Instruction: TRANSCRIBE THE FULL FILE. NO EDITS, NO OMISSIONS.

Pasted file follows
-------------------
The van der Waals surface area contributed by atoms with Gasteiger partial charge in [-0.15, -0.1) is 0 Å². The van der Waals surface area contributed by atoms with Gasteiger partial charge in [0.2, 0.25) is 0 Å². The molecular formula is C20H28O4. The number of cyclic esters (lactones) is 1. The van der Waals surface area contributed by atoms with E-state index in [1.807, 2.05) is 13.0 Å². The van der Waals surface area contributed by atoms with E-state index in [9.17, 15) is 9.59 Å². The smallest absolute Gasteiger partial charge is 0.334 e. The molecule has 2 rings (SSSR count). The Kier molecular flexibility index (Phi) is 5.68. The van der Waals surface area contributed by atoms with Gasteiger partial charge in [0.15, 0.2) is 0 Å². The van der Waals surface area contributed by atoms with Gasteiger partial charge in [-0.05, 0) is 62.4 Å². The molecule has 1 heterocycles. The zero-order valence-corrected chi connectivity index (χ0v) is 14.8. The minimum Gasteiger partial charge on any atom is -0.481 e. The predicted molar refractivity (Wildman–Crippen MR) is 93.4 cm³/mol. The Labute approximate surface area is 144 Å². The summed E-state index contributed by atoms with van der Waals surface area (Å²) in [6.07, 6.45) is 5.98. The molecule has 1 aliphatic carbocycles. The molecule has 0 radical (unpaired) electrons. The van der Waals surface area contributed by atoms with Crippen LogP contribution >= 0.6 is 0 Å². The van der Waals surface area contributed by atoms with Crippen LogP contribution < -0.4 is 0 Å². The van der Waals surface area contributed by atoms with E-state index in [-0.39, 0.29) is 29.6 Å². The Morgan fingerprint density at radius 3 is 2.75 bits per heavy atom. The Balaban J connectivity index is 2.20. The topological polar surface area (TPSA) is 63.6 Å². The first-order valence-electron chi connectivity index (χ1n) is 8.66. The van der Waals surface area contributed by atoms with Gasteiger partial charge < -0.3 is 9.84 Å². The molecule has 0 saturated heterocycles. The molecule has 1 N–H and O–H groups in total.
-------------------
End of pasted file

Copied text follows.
The van der Waals surface area contributed by atoms with Gasteiger partial charge in [-0.15, -0.1) is 0 Å². The van der Waals surface area contributed by atoms with Gasteiger partial charge in [0.2, 0.25) is 0 Å². The molecular formula is C20H28O4. The number of cyclic esters (lactones) is 1. The van der Waals surface area contributed by atoms with E-state index in [1.807, 2.05) is 13.0 Å². The van der Waals surface area contributed by atoms with E-state index in [9.17, 15) is 9.59 Å². The smallest absolute Gasteiger partial charge is 0.334 e. The molecule has 2 rings (SSSR count). The Kier molecular flexibility index (Phi) is 5.68. The van der Waals surface area contributed by atoms with Gasteiger partial charge in [0.15, 0.2) is 0 Å². The van der Waals surface area contributed by atoms with Gasteiger partial charge in [-0.05, 0) is 62.4 Å². The molecule has 1 heterocycles. The zero-order valence-corrected chi connectivity index (χ0v) is 14.8. The minimum Gasteiger partial charge on any atom is -0.481 e. The predicted molar refractivity (Wildman–Crippen MR) is 93.4 cm³/mol. The Labute approximate surface area is 144 Å². The summed E-state index contributed by atoms with van der Waals surface area (Å²) in [6.07, 6.45) is 5.98. The molecule has 1 aliphatic carbocycles. The molecule has 0 radical (unpaired) electrons. The van der Waals surface area contributed by atoms with Crippen LogP contribution >= 0.6 is 0 Å². The van der Waals surface area contributed by atoms with Crippen LogP contribution < -0.4 is 0 Å². The van der Waals surface area contributed by atoms with E-state index in [-0.39, 0.29) is 29.6 Å². The Morgan fingerprint density at radius 3 is 2.75 bits per heavy atom. The Balaban J connectivity index is 2.20. The topological polar surface area (TPSA) is 63.6 Å². The first-order valence-electron chi connectivity index (χ1n) is 8.66. The van der Waals surface area contributed by atoms with Gasteiger partial charge < -0.3 is 9.84 Å². The molecule has 0 saturated heterocycles. The molecule has 1 N–H and O–H groups in total.